Subtitle 1 Tiro egin…
Subtitle 2 al dizu?
- Speaker’s title in forced narratives (FNs): Only translate the title. Do not include the speaker’s name, company name or character name as these are redundant.
- Only translate a speaker’s title once, the first time the speaker appears.
- As indicated in section 5 (Continuity) above, only when ongoing dialogue is interrupted by a speaker’s title, or another character's dialogue, use ellipses at the end of the sentence in the subtitle that precedes it and at the beginning of the sentence in the subtitle that follows it.
Subtitle 1 Pelikula honetan lanean ibili naiz…
Subtitle 2 (FN) ZUZENDARIA
Subtitle 3 …sei bat hilabete.
- Dialogue in TV/movie clips should only be subtitled if plot-pertinent and if the rights have been granted.
- News tickers/banners from archive clips do not require subtitles unless plot-pertinent.
- Avoid going back and forth between italicized and non-italicized subtitles when the speaker is on and off-screen. If the speaker is on-camera for at least part of the scene, do not italicize. Leave italics for off-screen narrators.
- This approach should also be followed for trailers for all content types.
7. Dual Speakers
- Use a hyphen followed by a space to indicate two speakers in one subtitle, with a maximum of one speaker per line.
- Ez al zaizu gustatzen?
- Ez, ez zait gustatzen.
- Text in each line in a dual speaker subtitle should ideally be a contained sentence and should not carry into the preceding or subsequent subtitle. Creating shorter sentences and timing appropriately helps to accommodate this. For example, try to avoid:
Subtitle 1 Esan behar nizun,
Subtitle 2 - baina abokatuak ez zidan utzi.
- Ez nau harritzen.
Subtitle 1 Esan behar nizun,
baina abokatuak ez zidan utzi.
Subtitle 2 Ez nau harritzen.
8. Font Information
- Font style: Arial as a generic placeholder for proportional sans serif.
- Font size: relative to video resolution and ability to fit 42 characters across the screen.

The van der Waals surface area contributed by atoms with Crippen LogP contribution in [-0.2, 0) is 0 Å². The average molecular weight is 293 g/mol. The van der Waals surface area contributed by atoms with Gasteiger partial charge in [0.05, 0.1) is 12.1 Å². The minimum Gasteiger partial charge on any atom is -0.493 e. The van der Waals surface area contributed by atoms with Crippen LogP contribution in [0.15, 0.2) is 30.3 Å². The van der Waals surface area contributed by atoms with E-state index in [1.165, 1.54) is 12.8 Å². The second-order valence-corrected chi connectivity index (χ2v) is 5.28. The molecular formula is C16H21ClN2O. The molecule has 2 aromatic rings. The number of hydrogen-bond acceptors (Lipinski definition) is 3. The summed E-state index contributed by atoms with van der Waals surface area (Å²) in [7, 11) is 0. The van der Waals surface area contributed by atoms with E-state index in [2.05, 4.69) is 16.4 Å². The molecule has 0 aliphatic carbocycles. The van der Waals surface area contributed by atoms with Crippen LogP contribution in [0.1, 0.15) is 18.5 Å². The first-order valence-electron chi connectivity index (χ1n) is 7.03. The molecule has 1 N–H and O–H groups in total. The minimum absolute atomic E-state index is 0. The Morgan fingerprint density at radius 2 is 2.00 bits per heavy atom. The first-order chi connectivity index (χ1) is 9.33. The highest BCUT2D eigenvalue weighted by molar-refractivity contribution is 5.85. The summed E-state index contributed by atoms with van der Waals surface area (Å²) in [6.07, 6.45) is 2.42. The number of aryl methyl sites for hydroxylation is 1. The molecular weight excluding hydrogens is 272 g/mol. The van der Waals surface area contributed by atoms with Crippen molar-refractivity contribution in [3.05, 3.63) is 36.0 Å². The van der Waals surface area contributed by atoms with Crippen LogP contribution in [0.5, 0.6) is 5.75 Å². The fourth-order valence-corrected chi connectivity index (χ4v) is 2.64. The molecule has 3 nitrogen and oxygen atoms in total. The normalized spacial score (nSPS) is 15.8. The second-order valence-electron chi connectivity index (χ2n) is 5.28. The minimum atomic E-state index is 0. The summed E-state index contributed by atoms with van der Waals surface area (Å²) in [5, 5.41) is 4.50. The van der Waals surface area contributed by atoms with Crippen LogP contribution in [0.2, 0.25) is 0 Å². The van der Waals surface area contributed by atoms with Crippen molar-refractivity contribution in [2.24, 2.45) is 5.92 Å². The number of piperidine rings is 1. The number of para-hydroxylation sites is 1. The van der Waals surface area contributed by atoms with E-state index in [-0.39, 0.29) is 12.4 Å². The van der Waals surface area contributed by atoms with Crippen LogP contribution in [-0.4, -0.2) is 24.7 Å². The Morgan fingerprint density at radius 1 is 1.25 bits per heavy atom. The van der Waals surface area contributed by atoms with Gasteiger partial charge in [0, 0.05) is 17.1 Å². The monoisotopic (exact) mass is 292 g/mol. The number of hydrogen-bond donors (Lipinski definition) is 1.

- Font color: White.
9. On-screen Text
- Forced narrative titles for on-screen text should only be included if plot-pertinent.
- When on-screen text and dialogue overlap, precedence should be given to the most plot-pertinent message. Avoid over truncating or severely reducing reading speed in order to include both dialogue and on-screen text.
- The duration of the FN subtitle should as much as possible mimic the duration of the on-screen text, except for cases where reading speed and/or surrounding dialogue takes precedence.
- Forced narratives that are redundant (e.g. identical to on-screen text or covered in the dialogue) must be deleted (e.g. Budapest).
- Forced narratives for on-screen text should be in ALL CAPS and no period at the end of the text, except for:
- Instant messaging, chats, text messages (e.g. SMS, WhatsApp), which should stay in ALL CAPS but follow Basque punctuation rules.
- Long passages of on-screen text (e.g. prologue, epilogue, etc.), which should use sentence case to improve readability.
- Never combine a forced narrative with dialogue in the same subtitle. If both appear at the same time and there is not enough room, dialogue takes precedence.
- When a forced narrative interrupts dialogue, use an ellipsis at the end of the sentence in the subtitle that precedes it and at the beginning of the sentence in the subtitle that follows it.
Subtitle 1 Uste dut ez genukeela…
Subtitle 2 (FN) SARRERA DEBEKATUTA
Subtitle 3 …aurrera egin behar.
- When applicable, forced narratives in Basque should follow standard italics practices as described in the italics section.